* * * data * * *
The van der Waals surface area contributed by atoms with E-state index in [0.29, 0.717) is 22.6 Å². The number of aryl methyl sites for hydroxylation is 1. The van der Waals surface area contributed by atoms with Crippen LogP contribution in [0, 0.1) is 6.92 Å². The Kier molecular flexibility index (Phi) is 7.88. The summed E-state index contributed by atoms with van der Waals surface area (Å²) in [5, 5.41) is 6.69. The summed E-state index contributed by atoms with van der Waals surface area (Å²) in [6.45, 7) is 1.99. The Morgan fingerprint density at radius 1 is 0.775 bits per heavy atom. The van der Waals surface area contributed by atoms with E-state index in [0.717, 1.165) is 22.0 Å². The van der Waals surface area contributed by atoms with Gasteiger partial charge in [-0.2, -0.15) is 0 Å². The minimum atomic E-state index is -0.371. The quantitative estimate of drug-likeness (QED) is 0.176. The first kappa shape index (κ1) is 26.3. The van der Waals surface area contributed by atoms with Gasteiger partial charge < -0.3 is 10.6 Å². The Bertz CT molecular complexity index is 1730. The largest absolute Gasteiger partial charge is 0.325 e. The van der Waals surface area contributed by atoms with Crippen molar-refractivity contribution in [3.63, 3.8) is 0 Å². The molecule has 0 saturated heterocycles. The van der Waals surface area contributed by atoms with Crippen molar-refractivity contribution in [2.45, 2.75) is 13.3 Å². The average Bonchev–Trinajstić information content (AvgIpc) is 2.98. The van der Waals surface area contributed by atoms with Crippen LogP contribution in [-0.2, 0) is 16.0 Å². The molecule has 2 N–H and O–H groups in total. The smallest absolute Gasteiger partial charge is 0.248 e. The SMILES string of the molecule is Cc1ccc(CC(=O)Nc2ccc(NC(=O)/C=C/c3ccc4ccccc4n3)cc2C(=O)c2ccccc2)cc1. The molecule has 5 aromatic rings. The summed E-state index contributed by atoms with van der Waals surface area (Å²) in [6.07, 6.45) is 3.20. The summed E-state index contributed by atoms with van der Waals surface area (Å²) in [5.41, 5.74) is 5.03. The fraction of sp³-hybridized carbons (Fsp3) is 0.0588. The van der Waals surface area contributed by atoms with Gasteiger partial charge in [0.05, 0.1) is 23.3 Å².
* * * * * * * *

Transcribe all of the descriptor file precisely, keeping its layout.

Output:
The van der Waals surface area contributed by atoms with E-state index in [0.29, 0.717) is 22.6 Å². The number of aryl methyl sites for hydroxylation is 1. The van der Waals surface area contributed by atoms with Crippen LogP contribution in [0, 0.1) is 6.92 Å². The Kier molecular flexibility index (Phi) is 7.88. The summed E-state index contributed by atoms with van der Waals surface area (Å²) in [5, 5.41) is 6.69. The summed E-state index contributed by atoms with van der Waals surface area (Å²) in [6.45, 7) is 1.99. The Morgan fingerprint density at radius 1 is 0.775 bits per heavy atom. The van der Waals surface area contributed by atoms with E-state index in [0.717, 1.165) is 22.0 Å². The van der Waals surface area contributed by atoms with Gasteiger partial charge in [-0.2, -0.15) is 0 Å². The minimum atomic E-state index is -0.371. The quantitative estimate of drug-likeness (QED) is 0.176. The first kappa shape index (κ1) is 26.3. The van der Waals surface area contributed by atoms with Gasteiger partial charge < -0.3 is 10.6 Å². The Bertz CT molecular complexity index is 1730. The largest absolute Gasteiger partial charge is 0.325 e. The van der Waals surface area contributed by atoms with Crippen molar-refractivity contribution in [3.63, 3.8) is 0 Å². The molecule has 0 saturated heterocycles. The van der Waals surface area contributed by atoms with Crippen molar-refractivity contribution in [2.45, 2.75) is 13.3 Å². The average Bonchev–Trinajstić information content (AvgIpc) is 2.98. The van der Waals surface area contributed by atoms with Crippen LogP contribution in [-0.2, 0) is 16.0 Å². The molecule has 2 N–H and O–H groups in total. The smallest absolute Gasteiger partial charge is 0.248 e. The SMILES string of the molecule is Cc1ccc(CC(=O)Nc2ccc(NC(=O)/C=C/c3ccc4ccccc4n3)cc2C(=O)c2ccccc2)cc1. The molecule has 5 aromatic rings. The summed E-state index contributed by atoms with van der Waals surface area (Å²) in [6.07, 6.45) is 3.20. The summed E-state index contributed by atoms with van der Waals surface area (Å²) in [5.41, 5.74) is 5.03. The fraction of sp³-hybridized carbons (Fsp3) is 0.0588. The van der Waals surface area contributed by atoms with Gasteiger partial charge in [0.05, 0.1) is 23.3 Å².